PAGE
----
# Module #4 Canopy Management and Thinning Pine Silvopasture in the Southeast.

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module #4 Canopy Management and Thinning Pine Silvopasture in the Southeast

Canopy management {Lecture 4b} Slide: 2/12  Canopy management is an essential element of maintaining a productive silvopasture  While cool season grasses can thrive at higher canopy densities (more shade), warm season grasses require more sunlight  Even forage in silvopasture “alleys” can be affected by shade from tree rows

Canopy density {Lecture 4b} Slide: 3/12  As the trees planted in a silvopasture system begin to grow, their canopies produce more shade  While pruning trees helps to open up the canopy, thinning is also necessary to maintain forage production and develop higher- quality timber A 25% to 60% canopy is needed to sustain warm to cool season grasses

Measuring Canopy Density {Lecture 4b} Slide: 4/12  A spherical densiometer is a tool used to measure and calculate canopy density—which is more accurate than “eyeballing”  The instrument has a convex mirror with intersecting lines that form a 24 point grid. Because the mirror is convex, it reflects the canopy overhead. As there may be some variation between types, follow manufacturers instructions

Using a Spherical Densiometer {Lecture 4b} Slide: 5/12  Hold the densiometer level in front of the body  Count and record the number of grid squares that are more than ¾ filled and divide this number by 24 (the total number of grid squares) to calculate the percent coverage.  Or…you can multiply the number of “empty” squares (those less than ¼ filled) by 4.17 and subtract this number from 100 to give you the percentage of canopy cover. Multiple readings can be averaged to get a canopy density % for the site or the particular plots you are estimating.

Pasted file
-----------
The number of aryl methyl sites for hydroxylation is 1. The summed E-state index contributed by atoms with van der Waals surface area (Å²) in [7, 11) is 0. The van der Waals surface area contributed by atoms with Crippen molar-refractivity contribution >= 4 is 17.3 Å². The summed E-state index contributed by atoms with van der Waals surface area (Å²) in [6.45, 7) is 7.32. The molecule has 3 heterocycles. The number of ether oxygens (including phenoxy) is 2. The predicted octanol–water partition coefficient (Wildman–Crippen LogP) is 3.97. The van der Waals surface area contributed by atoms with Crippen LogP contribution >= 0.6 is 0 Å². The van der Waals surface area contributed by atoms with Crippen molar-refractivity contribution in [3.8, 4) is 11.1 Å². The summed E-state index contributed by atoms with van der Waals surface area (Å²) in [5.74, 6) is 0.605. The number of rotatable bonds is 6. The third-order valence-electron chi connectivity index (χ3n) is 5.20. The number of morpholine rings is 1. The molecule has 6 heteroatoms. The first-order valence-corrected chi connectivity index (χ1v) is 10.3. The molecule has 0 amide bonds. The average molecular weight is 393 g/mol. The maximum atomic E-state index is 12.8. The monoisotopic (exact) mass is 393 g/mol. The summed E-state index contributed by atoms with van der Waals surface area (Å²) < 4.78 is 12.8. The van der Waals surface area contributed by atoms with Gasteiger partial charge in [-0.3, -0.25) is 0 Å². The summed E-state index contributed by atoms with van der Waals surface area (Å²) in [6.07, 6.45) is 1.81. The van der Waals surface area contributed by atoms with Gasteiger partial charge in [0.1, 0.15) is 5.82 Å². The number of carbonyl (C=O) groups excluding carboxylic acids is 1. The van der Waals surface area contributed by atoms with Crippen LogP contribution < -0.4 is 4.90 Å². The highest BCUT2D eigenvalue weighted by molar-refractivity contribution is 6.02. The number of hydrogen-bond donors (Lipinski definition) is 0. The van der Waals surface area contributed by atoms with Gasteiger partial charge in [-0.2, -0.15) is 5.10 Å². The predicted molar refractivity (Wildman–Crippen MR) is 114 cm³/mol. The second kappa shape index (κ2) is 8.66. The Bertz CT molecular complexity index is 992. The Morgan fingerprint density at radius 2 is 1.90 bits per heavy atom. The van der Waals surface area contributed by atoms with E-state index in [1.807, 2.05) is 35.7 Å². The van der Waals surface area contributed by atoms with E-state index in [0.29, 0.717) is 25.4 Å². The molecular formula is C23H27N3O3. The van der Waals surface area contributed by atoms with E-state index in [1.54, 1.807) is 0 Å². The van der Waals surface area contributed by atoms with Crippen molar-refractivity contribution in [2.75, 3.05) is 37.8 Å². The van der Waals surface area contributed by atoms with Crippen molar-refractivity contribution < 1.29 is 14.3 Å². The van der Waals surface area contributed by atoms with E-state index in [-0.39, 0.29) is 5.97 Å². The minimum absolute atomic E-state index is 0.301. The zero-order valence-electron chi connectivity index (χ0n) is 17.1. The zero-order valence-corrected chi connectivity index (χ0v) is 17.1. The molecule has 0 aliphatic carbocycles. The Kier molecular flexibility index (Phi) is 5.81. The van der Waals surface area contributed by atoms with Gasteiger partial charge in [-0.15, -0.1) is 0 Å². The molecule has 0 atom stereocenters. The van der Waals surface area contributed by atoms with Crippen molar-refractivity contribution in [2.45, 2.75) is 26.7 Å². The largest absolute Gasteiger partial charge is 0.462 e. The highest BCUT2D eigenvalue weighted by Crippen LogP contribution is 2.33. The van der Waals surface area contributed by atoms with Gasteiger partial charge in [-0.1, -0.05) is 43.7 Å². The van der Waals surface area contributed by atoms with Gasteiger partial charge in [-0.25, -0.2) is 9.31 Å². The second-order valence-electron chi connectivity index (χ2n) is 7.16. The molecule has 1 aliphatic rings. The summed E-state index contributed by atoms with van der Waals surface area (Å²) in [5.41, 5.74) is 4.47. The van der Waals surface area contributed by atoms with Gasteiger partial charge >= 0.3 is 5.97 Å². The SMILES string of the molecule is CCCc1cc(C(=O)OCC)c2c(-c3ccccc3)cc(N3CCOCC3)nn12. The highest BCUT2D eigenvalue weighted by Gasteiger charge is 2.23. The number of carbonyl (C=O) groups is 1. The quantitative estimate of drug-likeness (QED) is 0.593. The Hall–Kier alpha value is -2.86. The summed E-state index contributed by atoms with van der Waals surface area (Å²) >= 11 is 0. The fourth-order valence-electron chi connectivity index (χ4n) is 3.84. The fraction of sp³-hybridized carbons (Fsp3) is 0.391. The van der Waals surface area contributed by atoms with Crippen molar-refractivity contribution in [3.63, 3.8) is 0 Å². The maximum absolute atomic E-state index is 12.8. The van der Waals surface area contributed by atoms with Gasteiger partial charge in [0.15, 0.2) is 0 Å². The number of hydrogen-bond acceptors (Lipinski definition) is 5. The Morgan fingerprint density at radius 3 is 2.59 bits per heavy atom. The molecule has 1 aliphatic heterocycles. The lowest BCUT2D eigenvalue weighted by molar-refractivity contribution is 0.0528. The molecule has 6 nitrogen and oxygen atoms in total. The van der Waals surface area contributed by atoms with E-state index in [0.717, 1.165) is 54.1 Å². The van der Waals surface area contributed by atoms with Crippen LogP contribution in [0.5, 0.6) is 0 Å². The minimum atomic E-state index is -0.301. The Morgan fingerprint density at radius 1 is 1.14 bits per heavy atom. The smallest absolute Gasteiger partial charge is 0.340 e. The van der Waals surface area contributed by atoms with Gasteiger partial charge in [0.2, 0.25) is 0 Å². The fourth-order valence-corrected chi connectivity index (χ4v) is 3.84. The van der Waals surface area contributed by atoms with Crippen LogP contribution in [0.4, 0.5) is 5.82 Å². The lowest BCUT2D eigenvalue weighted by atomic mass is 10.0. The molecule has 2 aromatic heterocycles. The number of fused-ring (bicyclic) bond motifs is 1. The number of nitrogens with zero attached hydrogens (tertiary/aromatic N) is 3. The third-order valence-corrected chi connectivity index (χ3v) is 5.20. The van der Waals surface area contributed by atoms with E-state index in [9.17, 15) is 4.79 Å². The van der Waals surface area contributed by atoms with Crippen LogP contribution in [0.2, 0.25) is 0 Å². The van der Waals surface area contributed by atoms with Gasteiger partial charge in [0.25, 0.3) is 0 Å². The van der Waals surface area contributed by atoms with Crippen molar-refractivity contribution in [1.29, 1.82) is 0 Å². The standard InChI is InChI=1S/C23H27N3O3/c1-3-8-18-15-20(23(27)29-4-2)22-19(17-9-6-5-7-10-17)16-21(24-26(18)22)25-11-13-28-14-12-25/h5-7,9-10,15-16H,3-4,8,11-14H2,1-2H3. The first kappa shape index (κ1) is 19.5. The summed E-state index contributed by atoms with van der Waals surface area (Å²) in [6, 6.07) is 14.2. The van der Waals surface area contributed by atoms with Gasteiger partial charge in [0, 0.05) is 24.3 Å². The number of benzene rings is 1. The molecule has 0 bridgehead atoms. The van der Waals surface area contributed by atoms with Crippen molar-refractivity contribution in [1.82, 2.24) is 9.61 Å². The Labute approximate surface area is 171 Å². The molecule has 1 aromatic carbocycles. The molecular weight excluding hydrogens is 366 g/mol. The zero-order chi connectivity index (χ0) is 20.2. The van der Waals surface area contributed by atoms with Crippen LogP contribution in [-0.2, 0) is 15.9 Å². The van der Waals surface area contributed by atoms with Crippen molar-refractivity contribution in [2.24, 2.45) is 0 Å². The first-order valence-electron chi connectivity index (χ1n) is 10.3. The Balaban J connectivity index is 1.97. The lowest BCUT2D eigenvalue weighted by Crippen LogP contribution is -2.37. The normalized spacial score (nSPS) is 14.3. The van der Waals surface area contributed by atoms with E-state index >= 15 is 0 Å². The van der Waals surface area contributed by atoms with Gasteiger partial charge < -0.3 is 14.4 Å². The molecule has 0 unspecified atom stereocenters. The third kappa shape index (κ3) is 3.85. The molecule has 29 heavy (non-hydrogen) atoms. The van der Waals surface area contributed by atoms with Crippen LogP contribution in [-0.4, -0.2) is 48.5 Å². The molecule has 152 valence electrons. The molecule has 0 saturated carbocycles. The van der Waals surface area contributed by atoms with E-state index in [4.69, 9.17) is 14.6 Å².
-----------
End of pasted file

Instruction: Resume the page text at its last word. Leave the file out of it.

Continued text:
When to Thin {Lecture 4b} Slide: 6/12 Planting arrangement plus tree growth dictates thinning schedule  When canopy closure begins reaching 50% (per densiometer readings) a thinning should be considered  Pines on good sites can be typically be thinned when they reach 12-15 years

Thinning for Silvopasture If trees were planted initially at 150-200 trees per acre, only one thinning may be necessary well into the rotation (20 years) to remove poles or saw/veneer quality logs and provide additional space for 10 more years of growth for the high quality saw logs that are left. A 20 year old stand after final thinning {Lecture 4b} Slide: 7/12

When to Thin {Lecture 4b} Slide: 8/12  If the stand was more densely planted, thinning may be needed every 5-7 years to remove canopy, improve tree quality, and sustain forage production

Thinning for Conversion {Lecture 4b} Slide: 9/12  If you are converting an existing forest or pine plantation to a silvopasture, trees may be thinned to an optimal density for forage production  Trees must be selected and removed to open the canopy to at least 30 to 35 percent to establish forage

Prescribed burning {Lecture 4b} Slide: 10/12 After any major pruning or thinning operation, large amounts of slash/debris may build up. A prescribed burn after a thinning is an efficient way to clean up debris. Stand after prescribed burn

Forage alleys eventually serve as access roads for thinning and harvest which reduces the need for additional clearing and road construction for logging operations. Planning Ahead {Lecture 4b} Slide: 11/12

Summary {Lecture 4b} Slide: 12/12 Advantages:  Canopy management is critical for successful forage growth in a silvopasture  Well-executed pruning and thinning will create high-quality trees for timber as well as high-quality forage for livestock  Having the proper equipment for these tasks is imperative.  If you have questions, you may contact your county or district forestry office or a private forestry consultant for recommendations on pre-commercial thinning and marketing your timber

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